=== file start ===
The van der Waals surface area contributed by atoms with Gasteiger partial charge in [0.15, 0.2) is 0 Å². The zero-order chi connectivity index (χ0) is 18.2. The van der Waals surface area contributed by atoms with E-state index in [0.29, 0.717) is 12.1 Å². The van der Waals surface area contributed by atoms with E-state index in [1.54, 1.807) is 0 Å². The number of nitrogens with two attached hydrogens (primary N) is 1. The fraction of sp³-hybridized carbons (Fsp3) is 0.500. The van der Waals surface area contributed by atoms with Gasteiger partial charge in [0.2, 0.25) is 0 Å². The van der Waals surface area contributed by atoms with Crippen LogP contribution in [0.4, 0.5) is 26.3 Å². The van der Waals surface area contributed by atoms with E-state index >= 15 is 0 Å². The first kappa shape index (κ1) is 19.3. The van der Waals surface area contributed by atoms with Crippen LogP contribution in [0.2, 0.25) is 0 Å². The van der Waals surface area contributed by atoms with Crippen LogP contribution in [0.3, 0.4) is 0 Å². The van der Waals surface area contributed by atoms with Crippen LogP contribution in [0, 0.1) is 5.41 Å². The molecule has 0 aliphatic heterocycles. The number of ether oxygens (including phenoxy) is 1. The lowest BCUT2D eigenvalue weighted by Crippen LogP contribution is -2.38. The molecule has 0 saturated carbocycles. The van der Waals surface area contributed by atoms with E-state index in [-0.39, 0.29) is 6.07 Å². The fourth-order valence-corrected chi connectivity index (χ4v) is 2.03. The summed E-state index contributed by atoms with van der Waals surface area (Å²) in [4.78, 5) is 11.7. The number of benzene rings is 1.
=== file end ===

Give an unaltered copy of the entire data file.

The van der Waals surface area contributed by atoms with Gasteiger partial charge in [0.15, 0.2) is 0 Å². The zero-order chi connectivity index (χ0) is 18.2. The van der Waals surface area contributed by atoms with E-state index in [0.29, 0.717) is 12.1 Å². The van der Waals surface area contributed by atoms with E-state index in [1.54, 1.807) is 0 Å². The number of nitrogens with two attached hydrogens (primary N) is 1. The fraction of sp³-hybridized carbons (Fsp3) is 0.500. The van der Waals surface area contributed by atoms with Gasteiger partial charge in [0.2, 0.25) is 0 Å². The van der Waals surface area contributed by atoms with Crippen LogP contribution in [0.4, 0.5) is 26.3 Å². The van der Waals surface area contributed by atoms with E-state index >= 15 is 0 Å². The first kappa shape index (κ1) is 19.3. The van der Waals surface area contributed by atoms with Crippen LogP contribution in [0.2, 0.25) is 0 Å². The van der Waals surface area contributed by atoms with Crippen LogP contribution in [0.3, 0.4) is 0 Å². The van der Waals surface area contributed by atoms with Crippen LogP contribution in [0, 0.1) is 5.41 Å². The molecule has 0 aliphatic heterocycles. The number of ether oxygens (including phenoxy) is 1. The lowest BCUT2D eigenvalue weighted by Crippen LogP contribution is -2.38. The molecule has 0 saturated carbocycles. The van der Waals surface area contributed by atoms with E-state index in [-0.39, 0.29) is 6.07 Å². The fourth-order valence-corrected chi connectivity index (χ4v) is 2.03. The summed E-state index contributed by atoms with van der Waals surface area (Å²) in [4.78, 5) is 11.7. The number of benzene rings is 1.